A multi-million pound deal has been sold to Henderson Park, a chain real estate group at the Hilton Hotel in the UK, to show signs of recovery in the travel sector and the market for city housing.
The Hilton portfolio of 12 hotels and more than 2,400 rooms include properties in London, Edinburgh, Dublin, Bristol and Coventry. It was valued at 5 555 million, according to people familiar with the terms.
The agreement was financed by a loan from the credit arm of the private equity group Apollo Global Management.
Henderson Park said they plan to invest an additional 40 million m to expand the hotels and improve their facilities. The Edinburgh Hotel is allowed to plan to build two more floors, for example, adding 31 rooms.
“We see that a big recovery is coming and so our bets on the Hilton portfolio are on extraordinary assets,” said Nick Weber, a founding partner at Henderson Park.
“You have Icelington and Chelsea, you have Edinburgh … and we think we’re buying it at a very attractive price. It’s not a double-edged sword price. We believe we’re playing with the recovery we’re seeing in our other assets,” he added.
Despite the fact that travel was almost completely shut down during successive lockdowns, the hotel sector is much less vulnerable than many analysts and investors expected at the onset of the epidemic.
Owners, backed by flexible banks and government support schemes, have retained assets in hopes of getting a better return on their investment as well as travel recovery.
Hilton’s properties were sold by a public company through a selected process with only three or four potential buyers, who have the knowledge to negotiate.
The deal is in line with previous hotel transactions in Henderson Park, including the purchase of the 440-room Westin Hotel in Paris and the two largest hotels in the UK ল London and Birmingham Hilton Metropolis.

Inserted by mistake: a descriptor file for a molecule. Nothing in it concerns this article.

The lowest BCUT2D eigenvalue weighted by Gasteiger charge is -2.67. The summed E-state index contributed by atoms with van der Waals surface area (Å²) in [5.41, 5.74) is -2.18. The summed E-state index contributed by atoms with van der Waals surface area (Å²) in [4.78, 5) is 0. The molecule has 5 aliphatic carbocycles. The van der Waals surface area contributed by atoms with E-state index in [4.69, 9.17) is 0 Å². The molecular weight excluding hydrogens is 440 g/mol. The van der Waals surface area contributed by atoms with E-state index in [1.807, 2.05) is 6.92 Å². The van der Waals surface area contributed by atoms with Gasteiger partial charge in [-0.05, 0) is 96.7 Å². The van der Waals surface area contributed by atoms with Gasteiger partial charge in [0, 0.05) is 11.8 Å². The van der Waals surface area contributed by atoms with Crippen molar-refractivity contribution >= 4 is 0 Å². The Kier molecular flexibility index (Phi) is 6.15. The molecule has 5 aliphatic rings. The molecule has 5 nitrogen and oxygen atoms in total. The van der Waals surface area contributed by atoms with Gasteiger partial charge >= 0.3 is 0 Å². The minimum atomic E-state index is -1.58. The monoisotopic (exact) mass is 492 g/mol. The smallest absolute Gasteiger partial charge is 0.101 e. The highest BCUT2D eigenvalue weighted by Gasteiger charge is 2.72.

More than one-fifth of Henderson Park’s portfolio is hotels, including office blocks and industrial sites. It has invested 11 11 billion in real estate assets since it was founded in 2016.
The Wenders in Henderson Park reported that the London Metropolis had an average of 49 per cent of 1,100 rooms in September and more on the weekends. He added that bookings for meetings and events in 2022 were at the same level as they were in 2020 for September 2020.
According to industry data provider STR, the average UK hotel occupancy reached 21.9 per cent in April 2020, but rose to 71 per cent in August due to domestic holiday demand.
Hotels in central London, which rely on international visitors, had an average occupancy of 56 per cent in August due to the UK’s strict travel ban, which has only just begun to ease last month.
Joe Green, co-head of hotel brokerage at real estate firm CBRE, said the lack of a financial crisis in the sector, with confidence in the hotel recovery, suggests that property prices were high.
“Lots of money has been raised by investors for hospitality deals and when a lot of money is raised and not much is supplied which is good for the price.”
Despite warnings that the video conferencing sector will be affected, Green added: “There is an expectation among investors that travel will return as before and people will have to travel for work.”